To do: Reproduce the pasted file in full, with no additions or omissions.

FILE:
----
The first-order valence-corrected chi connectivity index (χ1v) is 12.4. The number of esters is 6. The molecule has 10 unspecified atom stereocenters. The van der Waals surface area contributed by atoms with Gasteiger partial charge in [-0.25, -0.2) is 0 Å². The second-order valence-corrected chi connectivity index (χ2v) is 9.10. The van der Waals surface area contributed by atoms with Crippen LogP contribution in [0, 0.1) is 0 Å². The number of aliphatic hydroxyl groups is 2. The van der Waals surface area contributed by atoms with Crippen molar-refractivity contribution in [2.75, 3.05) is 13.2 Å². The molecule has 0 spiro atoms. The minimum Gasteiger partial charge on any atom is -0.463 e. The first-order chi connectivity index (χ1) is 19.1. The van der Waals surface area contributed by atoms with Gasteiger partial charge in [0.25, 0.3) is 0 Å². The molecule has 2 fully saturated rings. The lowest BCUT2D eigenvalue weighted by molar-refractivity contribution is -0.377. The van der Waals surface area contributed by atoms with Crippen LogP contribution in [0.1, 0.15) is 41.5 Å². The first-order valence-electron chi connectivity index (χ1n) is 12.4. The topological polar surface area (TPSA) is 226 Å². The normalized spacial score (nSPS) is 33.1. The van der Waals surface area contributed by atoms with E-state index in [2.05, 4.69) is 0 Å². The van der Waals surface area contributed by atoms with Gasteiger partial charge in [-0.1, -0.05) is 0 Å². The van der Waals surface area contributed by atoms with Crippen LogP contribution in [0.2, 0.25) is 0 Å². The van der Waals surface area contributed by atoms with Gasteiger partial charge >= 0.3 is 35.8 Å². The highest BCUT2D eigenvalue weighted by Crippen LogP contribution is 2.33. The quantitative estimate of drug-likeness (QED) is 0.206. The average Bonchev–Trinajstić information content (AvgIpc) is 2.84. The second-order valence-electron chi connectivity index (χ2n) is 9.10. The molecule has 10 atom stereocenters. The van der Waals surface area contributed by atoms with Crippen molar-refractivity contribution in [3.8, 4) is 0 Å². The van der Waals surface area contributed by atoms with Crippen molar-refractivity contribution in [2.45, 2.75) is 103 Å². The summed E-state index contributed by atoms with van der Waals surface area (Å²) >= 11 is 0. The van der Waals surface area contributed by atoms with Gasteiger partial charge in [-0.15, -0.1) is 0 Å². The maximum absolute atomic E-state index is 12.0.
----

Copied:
The first-order valence-corrected chi connectivity index (χ1v) is 12.4. The number of esters is 6. The molecule has 10 unspecified atom stereocenters. The van der Waals surface area contributed by atoms with Gasteiger partial charge in [-0.25, -0.2) is 0 Å². The second-order valence-corrected chi connectivity index (χ2v) is 9.10. The van der Waals surface area contributed by atoms with Crippen LogP contribution in [0, 0.1) is 0 Å². The number of aliphatic hydroxyl groups is 2. The van der Waals surface area contributed by atoms with Crippen molar-refractivity contribution in [2.75, 3.05) is 13.2 Å². The molecule has 0 spiro atoms. The minimum Gasteiger partial charge on any atom is -0.463 e. The first-order chi connectivity index (χ1) is 19.1. The van der Waals surface area contributed by atoms with Gasteiger partial charge in [0.25, 0.3) is 0 Å². The molecule has 2 fully saturated rings. The lowest BCUT2D eigenvalue weighted by molar-refractivity contribution is -0.377. The van der Waals surface area contributed by atoms with Crippen LogP contribution in [0.1, 0.15) is 41.5 Å². The first-order valence-electron chi connectivity index (χ1n) is 12.4. The topological polar surface area (TPSA) is 226 Å². The normalized spacial score (nSPS) is 33.1. The van der Waals surface area contributed by atoms with E-state index in [2.05, 4.69) is 0 Å². The van der Waals surface area contributed by atoms with Gasteiger partial charge in [-0.1, -0.05) is 0 Å². The van der Waals surface area contributed by atoms with Crippen LogP contribution in [0.2, 0.25) is 0 Å². The van der Waals surface area contributed by atoms with Gasteiger partial charge >= 0.3 is 35.8 Å². The highest BCUT2D eigenvalue weighted by Crippen LogP contribution is 2.33. The quantitative estimate of drug-likeness (QED) is 0.206. The average Bonchev–Trinajstić information content (AvgIpc) is 2.84. The second-order valence-electron chi connectivity index (χ2n) is 9.10. The molecule has 10 atom stereocenters. The van der Waals surface area contributed by atoms with Crippen molar-refractivity contribution in [3.8, 4) is 0 Å². The van der Waals surface area contributed by atoms with Crippen molar-refractivity contribution in [2.45, 2.75) is 103 Å². The summed E-state index contributed by atoms with van der Waals surface area (Å²) >= 11 is 0. The van der Waals surface area contributed by atoms with Gasteiger partial charge in [-0.15, -0.1) is 0 Å². The maximum absolute atomic E-state index is 12.0.